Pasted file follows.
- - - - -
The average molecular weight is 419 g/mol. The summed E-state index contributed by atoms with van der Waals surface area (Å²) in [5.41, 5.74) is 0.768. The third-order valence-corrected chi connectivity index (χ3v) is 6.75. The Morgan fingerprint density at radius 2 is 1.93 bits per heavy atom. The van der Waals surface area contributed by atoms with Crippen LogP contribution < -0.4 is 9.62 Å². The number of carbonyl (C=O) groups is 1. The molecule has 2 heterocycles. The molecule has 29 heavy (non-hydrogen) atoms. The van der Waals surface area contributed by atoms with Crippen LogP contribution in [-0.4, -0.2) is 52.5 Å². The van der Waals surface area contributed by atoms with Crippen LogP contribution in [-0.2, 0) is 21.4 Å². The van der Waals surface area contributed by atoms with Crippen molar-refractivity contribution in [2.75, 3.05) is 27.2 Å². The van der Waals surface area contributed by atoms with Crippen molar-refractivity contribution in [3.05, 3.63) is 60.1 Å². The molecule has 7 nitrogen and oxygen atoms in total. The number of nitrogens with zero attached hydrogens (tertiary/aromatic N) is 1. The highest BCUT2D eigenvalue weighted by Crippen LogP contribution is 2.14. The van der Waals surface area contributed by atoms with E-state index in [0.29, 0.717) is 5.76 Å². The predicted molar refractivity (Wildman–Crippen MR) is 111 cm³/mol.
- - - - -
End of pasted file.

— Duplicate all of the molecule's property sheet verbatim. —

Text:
The average molecular weight is 419 g/mol. The summed E-state index contributed by atoms with van der Waals surface area (Å²) in [5.41, 5.74) is 0.768. The third-order valence-corrected chi connectivity index (χ3v) is 6.75. The Morgan fingerprint density at radius 2 is 1.93 bits per heavy atom. The van der Waals surface area contributed by atoms with Crippen LogP contribution < -0.4 is 9.62 Å². The number of carbonyl (C=O) groups is 1. The molecule has 2 heterocycles. The molecule has 29 heavy (non-hydrogen) atoms. The van der Waals surface area contributed by atoms with Crippen LogP contribution in [-0.4, -0.2) is 52.5 Å². The van der Waals surface area contributed by atoms with Crippen LogP contribution in [-0.2, 0) is 21.4 Å². The van der Waals surface area contributed by atoms with Crippen molar-refractivity contribution in [2.75, 3.05) is 27.2 Å². The van der Waals surface area contributed by atoms with Crippen molar-refractivity contribution in [3.05, 3.63) is 60.1 Å². The molecule has 7 nitrogen and oxygen atoms in total. The number of nitrogens with zero attached hydrogens (tertiary/aromatic N) is 1. The highest BCUT2D eigenvalue weighted by Crippen LogP contribution is 2.14. The van der Waals surface area contributed by atoms with E-state index in [0.29, 0.717) is 5.76 Å². The predicted molar refractivity (Wildman–Crippen MR) is 111 cm³/mol.